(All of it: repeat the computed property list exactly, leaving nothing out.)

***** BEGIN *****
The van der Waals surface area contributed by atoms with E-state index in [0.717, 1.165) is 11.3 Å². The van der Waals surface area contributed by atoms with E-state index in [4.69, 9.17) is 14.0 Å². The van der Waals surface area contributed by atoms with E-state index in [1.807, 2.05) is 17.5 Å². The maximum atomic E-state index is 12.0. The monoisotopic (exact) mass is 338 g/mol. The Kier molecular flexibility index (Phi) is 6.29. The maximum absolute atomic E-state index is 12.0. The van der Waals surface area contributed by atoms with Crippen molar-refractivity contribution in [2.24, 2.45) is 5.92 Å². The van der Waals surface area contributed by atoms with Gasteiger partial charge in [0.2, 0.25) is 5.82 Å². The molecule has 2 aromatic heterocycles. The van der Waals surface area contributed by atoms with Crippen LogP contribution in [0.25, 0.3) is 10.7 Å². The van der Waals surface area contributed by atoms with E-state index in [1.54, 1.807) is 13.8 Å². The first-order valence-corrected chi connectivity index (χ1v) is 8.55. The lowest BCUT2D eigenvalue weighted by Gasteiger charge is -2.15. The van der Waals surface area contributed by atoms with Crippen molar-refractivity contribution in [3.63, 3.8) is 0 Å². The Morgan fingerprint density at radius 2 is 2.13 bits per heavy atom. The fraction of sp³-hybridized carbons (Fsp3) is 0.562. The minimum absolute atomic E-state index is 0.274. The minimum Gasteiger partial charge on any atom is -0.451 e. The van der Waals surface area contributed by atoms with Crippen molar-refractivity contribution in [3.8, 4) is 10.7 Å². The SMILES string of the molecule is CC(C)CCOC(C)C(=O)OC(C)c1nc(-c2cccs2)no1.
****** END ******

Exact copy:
The van der Waals surface area contributed by atoms with E-state index in [0.717, 1.165) is 11.3 Å². The van der Waals surface area contributed by atoms with E-state index in [4.69, 9.17) is 14.0 Å². The van der Waals surface area contributed by atoms with E-state index in [1.807, 2.05) is 17.5 Å². The maximum atomic E-state index is 12.0. The monoisotopic (exact) mass is 338 g/mol. The Kier molecular flexibility index (Phi) is 6.29. The maximum absolute atomic E-state index is 12.0. The van der Waals surface area contributed by atoms with Crippen molar-refractivity contribution in [2.24, 2.45) is 5.92 Å². The van der Waals surface area contributed by atoms with Gasteiger partial charge in [0.2, 0.25) is 5.82 Å². The molecule has 2 aromatic heterocycles. The van der Waals surface area contributed by atoms with Crippen LogP contribution in [0.25, 0.3) is 10.7 Å². The van der Waals surface area contributed by atoms with E-state index in [1.54, 1.807) is 13.8 Å². The first-order valence-corrected chi connectivity index (χ1v) is 8.55. The lowest BCUT2D eigenvalue weighted by Gasteiger charge is -2.15. The van der Waals surface area contributed by atoms with Crippen molar-refractivity contribution in [3.63, 3.8) is 0 Å². The Morgan fingerprint density at radius 2 is 2.13 bits per heavy atom. The fraction of sp³-hybridized carbons (Fsp3) is 0.562. The minimum absolute atomic E-state index is 0.274. The minimum Gasteiger partial charge on any atom is -0.451 e. The van der Waals surface area contributed by atoms with Crippen molar-refractivity contribution in [3.8, 4) is 10.7 Å². The SMILES string of the molecule is CC(C)CCOC(C)C(=O)OC(C)c1nc(-c2cccs2)no1.